This story is over 5 years old.


Van Gujjars in Uttarakhand Don’t Have WhatsApp and They Don’t Watch TV

But they’re a really happy lot, inspite of being driven away from their homes.
Sharafat Ali doesn't mind posing in his rest time during siesta time.  

The mood at Pau Bania’s midday siesta was being governed by three things: The sounds of birds chirping, the sounds of ruffled branches as Himalayan langurs jumped from one tree to another, and my lethargy from walking about Rishikesh’s Chaurasi Kutiya (popularly known as the Beatles Ashram). Bania and his colleagues, who were taking a break from cleaning the area, were surprised by my fear of the monkeys and therefore my unwillingness to walk around the ingenious property. However, they were gracious enough to let me hang with them, which luckily, pivoted into a conversation.


Pau Bania washes his hands after lunch.

Fifty-six-year-old Bania and his 12 companions are Van Gujjars from Jammu, whose parents came to Uttarakhand’s Rajaji National Park in the 1970s. Traditionally water buffalo herders, a Van Gujjar’s life revolves around tending to their animals. According to a paper published in Indiana University, “The Van Gujjars are well known for having evolved a resource management practice by utilizing the alpine grazing resources in summer and migrating to foot hill forests in winter. They also provide their buffalo manure to the small land holding farmers for their agricultural fields.” In short the tribe’s lifestyle hints at a sustainable model of living, at very least a very millennial outlook on life. The research also adds, “Van Gujjars have proved themselves very resilient; they have intact social structures and mechanisms for mutual sharing of resources with the sedentary population. They also provide ethno veterinary services to the local farmers, and their livestock also represents an encashable asset.”

But since the 1980s, Uttarakhand’s various forest authorities and bodies have been trying to chuck them out of their forest areas and their home, under the guise of forest conservation. By doing so they are also disregarding the Scheduled Tribes and Other Traditional Forest Dwellers (Recognition of Forest Rights) Act. The problem has been exacerbated by the fact that inspite of being accorded a Scheduled Tribe status, they’re still being ousted of their homelands. Some of their communities have tried protesting against the eviction, alleging how they were beaten up by forest authorities and the police, even having their deras (their homes) destroyed. As of 2016, nearly 1,400 families of Van Gujjars from Rajaji National Park (where the Beatles Ashram is located) have been relocated to one-room houses, outside their cultural and social comfort zone. Bania’s dera of 10,000 was shifted to Haridwar’s Gandi Khata village (before they were given a Scheduled Tribe status), more than 150 kms from his home.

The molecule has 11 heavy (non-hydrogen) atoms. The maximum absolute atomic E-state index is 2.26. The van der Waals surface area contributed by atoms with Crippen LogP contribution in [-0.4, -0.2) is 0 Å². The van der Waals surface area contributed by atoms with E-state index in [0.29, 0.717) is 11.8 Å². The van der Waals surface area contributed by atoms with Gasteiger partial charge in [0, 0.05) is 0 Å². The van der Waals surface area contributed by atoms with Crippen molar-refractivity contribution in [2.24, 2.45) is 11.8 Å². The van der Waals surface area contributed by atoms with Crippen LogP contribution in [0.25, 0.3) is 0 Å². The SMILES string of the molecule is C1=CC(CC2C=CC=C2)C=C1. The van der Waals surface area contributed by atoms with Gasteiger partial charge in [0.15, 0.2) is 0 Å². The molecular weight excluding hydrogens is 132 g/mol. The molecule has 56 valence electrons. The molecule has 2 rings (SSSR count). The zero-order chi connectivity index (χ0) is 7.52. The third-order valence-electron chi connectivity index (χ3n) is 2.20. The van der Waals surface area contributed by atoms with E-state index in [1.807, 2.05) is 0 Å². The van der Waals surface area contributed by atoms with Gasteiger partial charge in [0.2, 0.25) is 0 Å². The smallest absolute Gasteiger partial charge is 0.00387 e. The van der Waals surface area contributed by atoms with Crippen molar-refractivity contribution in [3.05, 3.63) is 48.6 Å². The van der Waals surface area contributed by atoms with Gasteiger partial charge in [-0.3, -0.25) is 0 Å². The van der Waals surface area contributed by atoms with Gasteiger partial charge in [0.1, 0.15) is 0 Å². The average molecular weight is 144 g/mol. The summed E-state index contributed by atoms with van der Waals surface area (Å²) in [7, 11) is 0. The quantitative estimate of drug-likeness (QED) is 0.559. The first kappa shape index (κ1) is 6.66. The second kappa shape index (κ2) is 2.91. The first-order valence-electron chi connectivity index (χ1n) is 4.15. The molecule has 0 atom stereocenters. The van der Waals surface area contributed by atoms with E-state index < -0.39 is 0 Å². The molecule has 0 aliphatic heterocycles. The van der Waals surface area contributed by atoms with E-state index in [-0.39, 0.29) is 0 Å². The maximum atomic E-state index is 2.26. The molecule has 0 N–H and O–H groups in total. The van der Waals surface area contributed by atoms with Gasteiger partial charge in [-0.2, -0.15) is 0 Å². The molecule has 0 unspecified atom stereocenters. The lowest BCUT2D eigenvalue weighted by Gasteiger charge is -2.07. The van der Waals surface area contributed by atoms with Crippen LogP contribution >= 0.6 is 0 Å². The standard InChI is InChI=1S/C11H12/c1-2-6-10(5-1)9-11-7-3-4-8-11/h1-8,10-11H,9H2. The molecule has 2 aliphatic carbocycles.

The younger Van Gujjars spend their lunch break napping and checking WhatsApp.

While cooking daal roti, Bania told me that his family (a wife and five kids) and he were evicted from the area surrounding the Beatles Ashram in 2002, and in 2008 were given land by the forest authorities in a process of rehabilitation. He now works nine hours a day at the Ashram, cleaning and picking up twigs, making Rs 400 in the process, while his children attend a local madrassa and his wife tends to the buffaloes at home. He and other men from the tribe come to the Ashram everyday, travelling 50 km (Haridwar-Beatles Ashram-Haridwar commute), on a bus. They come to the jungle as much as they can, for a siesta and lunch for example, because they’ve never known anything besides it. Forest authorities trying to rehab Chaurasi Kutiya into a travel attraction figured who better to whip the area in shape than its original inhabitants? And that’s how Van Gujjars like Bania got a job cleaning and maintaining an ashram dedicated to the Beatles.

“Agar aap van mein kabhi ghus gaye, toh aapko accha ni lagega na wahaan. Aapko dar lagega, koi haathi dikhega, koi sher dikhega, langur, bandar dikhega. Aap ghabra jaayenge (If you wander into a forest, you won’t like it right? You’ll be scared of the animals like a wild elephant, a tiger, monkeys…” he told me. “Aise hi bas hum sheher dekh kar dar jaate. Ye zameen shaant hai, jaankar hai (Similarly, we are scared of going to cities. This area [Beatles Ashram] is quiet, and known to us),” he added.


Work work work work.

Bania claims that the tribe has had no contact with the outside world until very recently. It’s only now that the younger generation has started using WhatsApp. “We don’t get news from the outside because we don’t have TV or WhatsApp. Sometimes we learn something if a random TV is playing in a shop when I’m walking about,” he said. “Even then, sometimes I doesn’t understand the language.” “ Khanabadosh hai hum (we are people who carry our home on our shoulders),” said Gushan Paswal, who was lying next to Bania. “[If we have to spend 4-5 hours in a city, it’s very difficult] Bheedh bhadhaka, kaano mein halla gulla, gaadi gudi, horn maarte hue. Accha ni lagta tha hum. Yahaan accha lagta hai, hum ye zameen jaante hain (We don’t like the crowds, the traffic and the constant sound of the horns. We like it here, we know this land),” Bania added.

I tried to steer our conversation towards politics, but they were still flummoxed over my fear of


, asking if I was scared because perhaps I had been beaten up by one while growing up. As I lit a cigarette to fend off my amused lunch companions, they asked if they could buy a pack off me. To appease them, I told them the story of my aunt, who was slapped by a monkey in Varanasi, after it stole her bottle of Maaza as well as her sunglasses.

They laughed, vindicated in their belief of safety within one's environment. But I left confused. Who were they laughing at? My aunt or the langur?

Follow Parthshri Arora on Twitter.